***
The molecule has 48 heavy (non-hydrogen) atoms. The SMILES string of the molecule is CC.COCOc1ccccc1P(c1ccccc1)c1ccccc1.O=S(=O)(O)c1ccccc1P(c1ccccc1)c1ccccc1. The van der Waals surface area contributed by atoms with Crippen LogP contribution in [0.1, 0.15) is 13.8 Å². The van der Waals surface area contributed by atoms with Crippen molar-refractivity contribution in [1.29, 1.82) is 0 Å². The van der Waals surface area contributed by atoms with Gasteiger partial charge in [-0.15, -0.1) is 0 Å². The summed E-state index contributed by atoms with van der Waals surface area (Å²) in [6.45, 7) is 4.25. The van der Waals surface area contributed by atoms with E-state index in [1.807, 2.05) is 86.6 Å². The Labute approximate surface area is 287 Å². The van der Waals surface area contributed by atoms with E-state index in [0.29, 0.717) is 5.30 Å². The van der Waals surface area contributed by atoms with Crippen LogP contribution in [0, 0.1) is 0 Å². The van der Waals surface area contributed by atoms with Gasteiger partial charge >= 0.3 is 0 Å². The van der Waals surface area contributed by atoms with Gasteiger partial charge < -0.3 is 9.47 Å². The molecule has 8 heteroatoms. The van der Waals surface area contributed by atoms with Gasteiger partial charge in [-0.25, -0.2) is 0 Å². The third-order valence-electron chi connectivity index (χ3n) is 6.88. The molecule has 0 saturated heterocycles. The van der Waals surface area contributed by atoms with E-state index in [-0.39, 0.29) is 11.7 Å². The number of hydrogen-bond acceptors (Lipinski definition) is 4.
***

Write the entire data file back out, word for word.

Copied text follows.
The molecule has 48 heavy (non-hydrogen) atoms. The SMILES string of the molecule is CC.COCOc1ccccc1P(c1ccccc1)c1ccccc1.O=S(=O)(O)c1ccccc1P(c1ccccc1)c1ccccc1. The van der Waals surface area contributed by atoms with Crippen LogP contribution in [0.1, 0.15) is 13.8 Å². The van der Waals surface area contributed by atoms with Crippen molar-refractivity contribution in [1.29, 1.82) is 0 Å². The van der Waals surface area contributed by atoms with Gasteiger partial charge in [-0.15, -0.1) is 0 Å². The summed E-state index contributed by atoms with van der Waals surface area (Å²) in [6.45, 7) is 4.25. The van der Waals surface area contributed by atoms with E-state index in [1.807, 2.05) is 86.6 Å². The Labute approximate surface area is 287 Å². The van der Waals surface area contributed by atoms with E-state index in [0.29, 0.717) is 5.30 Å². The van der Waals surface area contributed by atoms with Crippen LogP contribution in [0, 0.1) is 0 Å². The van der Waals surface area contributed by atoms with Gasteiger partial charge >= 0.3 is 0 Å². The van der Waals surface area contributed by atoms with Gasteiger partial charge < -0.3 is 9.47 Å². The molecule has 8 heteroatoms. The van der Waals surface area contributed by atoms with Gasteiger partial charge in [-0.25, -0.2) is 0 Å². The third-order valence-electron chi connectivity index (χ3n) is 6.88. The molecule has 0 saturated heterocycles. The van der Waals surface area contributed by atoms with E-state index in [-0.39, 0.29) is 11.7 Å². The number of hydrogen-bond acceptors (Lipinski definition) is 4.